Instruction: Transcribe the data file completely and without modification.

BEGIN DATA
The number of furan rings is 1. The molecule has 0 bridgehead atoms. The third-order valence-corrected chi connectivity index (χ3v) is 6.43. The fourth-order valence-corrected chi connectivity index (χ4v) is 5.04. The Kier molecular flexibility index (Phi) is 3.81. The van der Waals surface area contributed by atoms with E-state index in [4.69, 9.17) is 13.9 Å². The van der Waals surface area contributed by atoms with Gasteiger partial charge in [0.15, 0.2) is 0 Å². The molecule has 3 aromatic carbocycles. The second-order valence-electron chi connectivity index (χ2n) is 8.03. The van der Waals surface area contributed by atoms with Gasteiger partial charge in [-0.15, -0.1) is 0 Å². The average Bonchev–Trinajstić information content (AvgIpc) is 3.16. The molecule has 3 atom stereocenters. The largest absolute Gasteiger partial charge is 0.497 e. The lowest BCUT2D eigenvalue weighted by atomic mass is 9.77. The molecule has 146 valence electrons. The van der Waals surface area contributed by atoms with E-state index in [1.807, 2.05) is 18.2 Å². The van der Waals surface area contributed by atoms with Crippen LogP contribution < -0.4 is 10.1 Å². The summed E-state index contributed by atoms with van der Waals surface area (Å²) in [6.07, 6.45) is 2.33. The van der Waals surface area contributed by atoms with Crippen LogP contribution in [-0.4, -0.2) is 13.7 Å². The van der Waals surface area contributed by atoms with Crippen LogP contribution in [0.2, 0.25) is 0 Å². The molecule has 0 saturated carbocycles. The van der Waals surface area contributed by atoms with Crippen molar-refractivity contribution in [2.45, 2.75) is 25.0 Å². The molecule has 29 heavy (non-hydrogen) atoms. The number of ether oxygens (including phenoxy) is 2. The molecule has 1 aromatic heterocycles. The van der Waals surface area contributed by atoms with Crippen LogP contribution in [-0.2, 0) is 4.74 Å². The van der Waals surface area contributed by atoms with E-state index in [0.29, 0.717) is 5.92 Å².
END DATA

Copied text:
The number of furan rings is 1. The molecule has 0 bridgehead atoms. The third-order valence-corrected chi connectivity index (χ3v) is 6.43. The fourth-order valence-corrected chi connectivity index (χ4v) is 5.04. The Kier molecular flexibility index (Phi) is 3.81. The van der Waals surface area contributed by atoms with E-state index in [4.69, 9.17) is 13.9 Å². The van der Waals surface area contributed by atoms with Gasteiger partial charge in [0.15, 0.2) is 0 Å². The molecule has 3 aromatic carbocycles. The second-order valence-electron chi connectivity index (χ2n) is 8.03. The van der Waals surface area contributed by atoms with Gasteiger partial charge in [-0.15, -0.1) is 0 Å². The average Bonchev–Trinajstić information content (AvgIpc) is 3.16. The molecule has 3 atom stereocenters. The largest absolute Gasteiger partial charge is 0.497 e. The lowest BCUT2D eigenvalue weighted by atomic mass is 9.77. The molecule has 146 valence electrons. The van der Waals surface area contributed by atoms with E-state index in [1.807, 2.05) is 18.2 Å². The van der Waals surface area contributed by atoms with Crippen LogP contribution < -0.4 is 10.1 Å². The summed E-state index contributed by atoms with van der Waals surface area (Å²) in [6.07, 6.45) is 2.33. The van der Waals surface area contributed by atoms with Crippen LogP contribution in [-0.4, -0.2) is 13.7 Å². The van der Waals surface area contributed by atoms with Crippen LogP contribution in [0.2, 0.25) is 0 Å². The molecule has 0 saturated carbocycles. The van der Waals surface area contributed by atoms with Crippen molar-refractivity contribution in [2.45, 2.75) is 25.0 Å². The molecule has 29 heavy (non-hydrogen) atoms. The number of ether oxygens (including phenoxy) is 2. The molecule has 1 aromatic heterocycles. The van der Waals surface area contributed by atoms with Crippen LogP contribution in [-0.2, 0) is 4.74 Å². The van der Waals surface area contributed by atoms with E-state index in [0.29, 0.717) is 5.92 Å².